How to find a killer using DNA and genealogy

It was only a matter of time before the methodologies and technologies that have been developed to break genealogical brick walls and find unknown birth parents were used to identify victims and criminals. The use of DNA and genealogy to solve the horrific Golden State killer case has been sensationalized in the media for several days now. I even got a few calls from reporters as a DNA and GEDmatch expert. Also, just two weeks ago an unknown murder victim from 30 years ago, found in Florida, was finally identified from a DNA cousin match on a genealogy site.

Some of my friends and cousins are worried about the possible invasion of their DNA test privacy. Most just want to understand how this can be done, so I will try to explain that in this post. At the end of this post I will include links to other genetic genealogy blog posts that have wrestled with the issues raised.

You share about 98.5% of your DNA with this fellow

Although I have sympathy with the concerns of people who fear false identification using DNA techniques, this is not my fear. The methodology used gets to a pool of possibles whose actual DNA is then collected and compared. I have confidence in that technology. My fear is that my cousins will stop testing their DNA to help my family projects or stop uploading their tests to my favorite tools site, GEDmatch, where the DNA test results from different companies can be compared.

Click here for an article at the LA Times which went into more of the technical details of the Golden State killer case for us genetic genealogists and here for a lengthy video interview with investigator Paul Holes on how it was done.

Let me start my article by reminding all of you that every human’s DNA is about 99% the same as every other human and about 98.5% the same as a chimpanzee. The companies who test your personal genome only test a small sample of that differing 1%. To put it in numbers, our genomes have about 3 billion base pairs and the tests cover about 700,000 of those, which comes out to about .02% of your genome. Not enough to clone you or worry about, in my opinion.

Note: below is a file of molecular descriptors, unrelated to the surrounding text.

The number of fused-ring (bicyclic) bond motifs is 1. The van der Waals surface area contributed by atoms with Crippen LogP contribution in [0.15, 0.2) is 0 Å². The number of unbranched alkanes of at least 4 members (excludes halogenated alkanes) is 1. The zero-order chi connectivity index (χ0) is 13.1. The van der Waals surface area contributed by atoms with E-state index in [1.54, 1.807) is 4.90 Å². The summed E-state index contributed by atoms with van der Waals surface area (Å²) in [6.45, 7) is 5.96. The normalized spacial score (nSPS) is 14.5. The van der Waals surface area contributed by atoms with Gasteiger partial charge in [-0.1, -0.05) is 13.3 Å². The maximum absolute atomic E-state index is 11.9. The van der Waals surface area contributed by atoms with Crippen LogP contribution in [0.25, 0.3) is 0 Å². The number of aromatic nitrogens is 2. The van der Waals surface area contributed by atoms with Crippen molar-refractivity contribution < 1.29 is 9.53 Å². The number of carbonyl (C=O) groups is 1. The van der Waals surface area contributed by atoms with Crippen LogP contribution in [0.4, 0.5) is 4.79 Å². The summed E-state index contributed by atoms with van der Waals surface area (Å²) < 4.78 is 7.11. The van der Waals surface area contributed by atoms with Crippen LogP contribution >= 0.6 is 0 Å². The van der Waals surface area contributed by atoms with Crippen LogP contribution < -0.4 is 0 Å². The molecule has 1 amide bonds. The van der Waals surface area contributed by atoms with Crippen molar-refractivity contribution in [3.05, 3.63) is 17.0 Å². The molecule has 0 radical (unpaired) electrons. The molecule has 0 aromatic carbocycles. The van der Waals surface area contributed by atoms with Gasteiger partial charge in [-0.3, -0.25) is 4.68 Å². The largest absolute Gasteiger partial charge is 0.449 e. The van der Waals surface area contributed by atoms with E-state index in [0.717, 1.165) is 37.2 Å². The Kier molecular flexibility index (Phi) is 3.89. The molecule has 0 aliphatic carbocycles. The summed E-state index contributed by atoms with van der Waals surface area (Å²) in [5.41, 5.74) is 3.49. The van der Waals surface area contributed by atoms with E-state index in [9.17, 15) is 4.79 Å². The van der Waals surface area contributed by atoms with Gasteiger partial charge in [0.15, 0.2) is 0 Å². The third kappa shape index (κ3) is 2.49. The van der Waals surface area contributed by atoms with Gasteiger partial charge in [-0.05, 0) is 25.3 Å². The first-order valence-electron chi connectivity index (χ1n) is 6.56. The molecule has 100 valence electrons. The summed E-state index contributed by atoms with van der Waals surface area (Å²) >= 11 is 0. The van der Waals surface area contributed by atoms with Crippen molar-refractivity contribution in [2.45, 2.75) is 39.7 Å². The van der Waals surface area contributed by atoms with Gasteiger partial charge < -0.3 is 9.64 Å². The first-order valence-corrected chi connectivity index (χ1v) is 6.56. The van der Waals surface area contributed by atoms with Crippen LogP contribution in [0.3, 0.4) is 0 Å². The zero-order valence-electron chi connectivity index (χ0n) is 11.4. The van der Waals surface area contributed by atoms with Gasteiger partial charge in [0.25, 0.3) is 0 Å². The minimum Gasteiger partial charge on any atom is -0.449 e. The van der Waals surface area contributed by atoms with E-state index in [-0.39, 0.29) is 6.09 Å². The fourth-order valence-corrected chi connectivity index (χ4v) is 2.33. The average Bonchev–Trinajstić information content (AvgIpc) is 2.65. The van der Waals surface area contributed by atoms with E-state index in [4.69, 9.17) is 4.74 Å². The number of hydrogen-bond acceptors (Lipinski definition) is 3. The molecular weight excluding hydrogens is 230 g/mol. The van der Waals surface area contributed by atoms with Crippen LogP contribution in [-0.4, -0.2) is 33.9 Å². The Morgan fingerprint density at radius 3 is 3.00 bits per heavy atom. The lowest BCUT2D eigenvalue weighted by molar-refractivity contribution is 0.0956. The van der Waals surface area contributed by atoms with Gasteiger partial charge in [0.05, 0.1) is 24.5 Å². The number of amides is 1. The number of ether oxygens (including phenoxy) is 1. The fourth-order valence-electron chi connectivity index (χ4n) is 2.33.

Next let me remind you that uploading your DNA results from Ancestry or 23andme or wherever you tested to GEDmatch does not expose even that little bit of your DNA to the public. What happens is that your “DNA cousins” will match long sections of your data, called segments, and they can see which locations on which chromosome(s) are the same between the two of you. Therefore they know what your actual DNA code is only on those pieces they share with you. When they match you in the GEDmatch database, they can see your email address, name or pseudonym, and your kit number. With that kit number they can see what color your eyes are, what ethnicities various calculators give, and who else you match. If you have connected a family tree to your DNA they can also see the non-living people in your tree. But they have to match your DNA significantly to see any of that! Click here for an article I wrote addressing privacy worries at GEDmatch